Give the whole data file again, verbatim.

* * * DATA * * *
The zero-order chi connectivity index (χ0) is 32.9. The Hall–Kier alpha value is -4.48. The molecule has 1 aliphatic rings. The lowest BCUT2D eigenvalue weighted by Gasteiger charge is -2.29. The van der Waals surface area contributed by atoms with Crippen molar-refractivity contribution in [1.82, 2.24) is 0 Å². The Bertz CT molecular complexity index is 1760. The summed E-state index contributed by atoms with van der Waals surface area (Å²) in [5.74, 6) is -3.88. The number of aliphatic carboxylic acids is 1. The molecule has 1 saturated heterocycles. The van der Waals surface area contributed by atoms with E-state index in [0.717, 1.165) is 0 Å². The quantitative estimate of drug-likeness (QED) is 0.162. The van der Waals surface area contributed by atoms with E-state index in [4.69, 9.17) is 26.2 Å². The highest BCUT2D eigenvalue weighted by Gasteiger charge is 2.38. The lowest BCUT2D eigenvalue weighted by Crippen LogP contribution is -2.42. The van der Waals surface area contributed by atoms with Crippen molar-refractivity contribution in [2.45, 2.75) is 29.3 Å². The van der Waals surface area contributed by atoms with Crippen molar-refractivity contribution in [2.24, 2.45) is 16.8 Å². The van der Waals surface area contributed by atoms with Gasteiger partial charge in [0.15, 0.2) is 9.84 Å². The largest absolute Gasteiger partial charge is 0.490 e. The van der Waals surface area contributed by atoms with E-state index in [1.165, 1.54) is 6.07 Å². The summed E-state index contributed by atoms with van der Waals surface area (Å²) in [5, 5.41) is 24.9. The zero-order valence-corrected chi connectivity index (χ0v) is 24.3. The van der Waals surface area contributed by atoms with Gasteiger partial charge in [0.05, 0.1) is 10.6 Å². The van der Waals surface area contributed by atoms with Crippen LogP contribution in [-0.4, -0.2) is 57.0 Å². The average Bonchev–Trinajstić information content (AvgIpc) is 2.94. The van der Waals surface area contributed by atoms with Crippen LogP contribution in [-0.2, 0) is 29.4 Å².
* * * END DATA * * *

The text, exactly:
The zero-order chi connectivity index (χ0) is 32.9. The Hall–Kier alpha value is -4.48. The molecule has 1 aliphatic rings. The lowest BCUT2D eigenvalue weighted by Gasteiger charge is -2.29. The van der Waals surface area contributed by atoms with Crippen molar-refractivity contribution in [1.82, 2.24) is 0 Å². The Bertz CT molecular complexity index is 1760. The summed E-state index contributed by atoms with van der Waals surface area (Å²) in [5.74, 6) is -3.88. The number of aliphatic carboxylic acids is 1. The molecule has 1 saturated heterocycles. The van der Waals surface area contributed by atoms with E-state index in [0.717, 1.165) is 0 Å². The quantitative estimate of drug-likeness (QED) is 0.162. The van der Waals surface area contributed by atoms with E-state index in [4.69, 9.17) is 26.2 Å². The highest BCUT2D eigenvalue weighted by Gasteiger charge is 2.38. The lowest BCUT2D eigenvalue weighted by Crippen LogP contribution is -2.42. The van der Waals surface area contributed by atoms with Crippen molar-refractivity contribution in [2.45, 2.75) is 29.3 Å². The van der Waals surface area contributed by atoms with Crippen molar-refractivity contribution in [2.24, 2.45) is 16.8 Å². The van der Waals surface area contributed by atoms with Gasteiger partial charge in [0.15, 0.2) is 9.84 Å². The largest absolute Gasteiger partial charge is 0.490 e. The van der Waals surface area contributed by atoms with E-state index in [1.165, 1.54) is 6.07 Å². The summed E-state index contributed by atoms with van der Waals surface area (Å²) in [5, 5.41) is 24.9. The zero-order valence-corrected chi connectivity index (χ0v) is 24.3. The van der Waals surface area contributed by atoms with Gasteiger partial charge in [0.05, 0.1) is 10.6 Å². The van der Waals surface area contributed by atoms with Crippen LogP contribution in [-0.4, -0.2) is 57.0 Å². The average Bonchev–Trinajstić information content (AvgIpc) is 2.94. The van der Waals surface area contributed by atoms with Crippen LogP contribution in [-0.2, 0) is 29.4 Å².